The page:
Without global pact, ultraviolet radiation would have singed us by 2065

March 20th, 2009 - 1:29 pm ICT by IANS  

Washington, March 20 (IANS) What would happen if the planet’s upper atmosphere were to be stripped of two-thirds of its ozone layer by 2065, not just over the poles, but everywhere?
Intense DNA-mutating ultraviolet (UV) radiation, up by 650 percent, falling on mid-latitude cities like Washington, would singe your skin in just five minutes, besides damaging plants, animals and aggravating skin cancer rates.

Such is the world we would have if 193 nations had not agreed to ban ozone-depleting substances, according to atmospheric chemists at NASA’s Goddard Space Flight Centre, Greenbelt, Johns Hopkins University, Baltimore, and the Netherlands Environmental Assessment Agency, Bilthoven.

Led by Goddard scientist Paul Newman, the team simulated “what might have been” if chlorofluorocarbons (CFCs) and similar chemicals were not banned through the treaty known as the Montreal Protocol.

In the new analysis, Newman and colleagues “set out to predict ozone losses as if nothing had been done to stop them”. Their “world avoided” simulation took months of computer time to process.

Ozone is Earth’s natural sunscreen, absorbing and blocking most of the incoming UV radiation from the sun and protecting life from DNA-damaging radiation.

The gas is naturally created and replenished by a photochemical reaction in the upper atmosphere where UV rays break oxygen molecules (O2) into individual atoms that then recombine into three-part molecules (O3).

As it is moved around the globe by upper level winds, ozone is slowly depleted by naturally occurring atmospheric gases. It is a system in natural balance.

But chlorofluorocarbons (CFCs), invented in 1928 as refrigerants and as inert carriers for chemical sprays, upset that balance.

Researchers discovered in the seventies and the eighties that while CFCs are inert at Earth’s surface, they are quite reactive in the stratosphere (10 to 50 km high), where roughly 90 percent of the planet’s ozone accumulates.

“Ozone science and monitoring has improved over the past two decades, and we have moved to a phase where we need to be accountable,” said Newman, who is co-chair of the United Nations Environment Programme’s Scientific Assessment Panel to review the state of the ozone layer and the environmental impact of ozone regulation.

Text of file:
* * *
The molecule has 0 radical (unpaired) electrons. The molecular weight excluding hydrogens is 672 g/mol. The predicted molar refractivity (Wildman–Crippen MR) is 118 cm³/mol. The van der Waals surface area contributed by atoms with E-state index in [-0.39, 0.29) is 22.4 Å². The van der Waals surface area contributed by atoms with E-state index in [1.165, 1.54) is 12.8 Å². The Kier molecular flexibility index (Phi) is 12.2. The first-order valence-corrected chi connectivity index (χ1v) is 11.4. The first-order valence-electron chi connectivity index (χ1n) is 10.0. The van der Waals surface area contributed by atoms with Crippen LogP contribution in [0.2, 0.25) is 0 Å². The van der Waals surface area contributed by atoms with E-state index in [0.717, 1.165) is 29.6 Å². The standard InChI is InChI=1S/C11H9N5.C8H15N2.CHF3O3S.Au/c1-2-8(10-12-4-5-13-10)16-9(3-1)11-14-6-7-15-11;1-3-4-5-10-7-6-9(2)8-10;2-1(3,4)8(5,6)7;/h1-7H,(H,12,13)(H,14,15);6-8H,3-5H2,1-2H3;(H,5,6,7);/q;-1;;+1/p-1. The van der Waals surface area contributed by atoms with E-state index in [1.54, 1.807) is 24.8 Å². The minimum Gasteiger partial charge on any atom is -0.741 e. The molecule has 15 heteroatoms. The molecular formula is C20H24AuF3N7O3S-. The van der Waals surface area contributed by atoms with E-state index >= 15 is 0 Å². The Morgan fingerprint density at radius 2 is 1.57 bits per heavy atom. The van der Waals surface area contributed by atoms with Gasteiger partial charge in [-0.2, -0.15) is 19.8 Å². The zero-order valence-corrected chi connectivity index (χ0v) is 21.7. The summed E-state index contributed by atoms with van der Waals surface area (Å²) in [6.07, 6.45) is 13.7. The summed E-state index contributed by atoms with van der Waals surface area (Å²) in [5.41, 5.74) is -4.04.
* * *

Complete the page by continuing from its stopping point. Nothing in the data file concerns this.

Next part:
“We are at the point where we have to ask: Were we right about ozone? Did the Montreal Protocol work? What kind of world was avoided by phasing out ozone-depleting substances?”

UV radiation causes CFCs and similar bromine compounds in the stratosphere to break up into elemental chlorine and bromine that readily destroy ozone molecules. Worst of all, such ozone depleting substances can reside for several decades in the stratosphere before breaking down.

In the 1980s, ozone-depleting substances opened a wintertime “hole” over Antarctica and opened the eyes of the world to the effects of human activity on the atmosphere.

By 1987, the World Meteorological Organisation and United Nations Environment Programme had brought together scientists, diplomats, environmental advocates, governments, industry representatives, and non-governmental organisations to forge an agreement to phase out the chemicals.

In January 1989, the Montreal Protocol went into force, the first-ever international agreement on regulation of chemical pollutants, said a Goddard release.

The analysis was published online in Atmospheric Chemistry and Physics.

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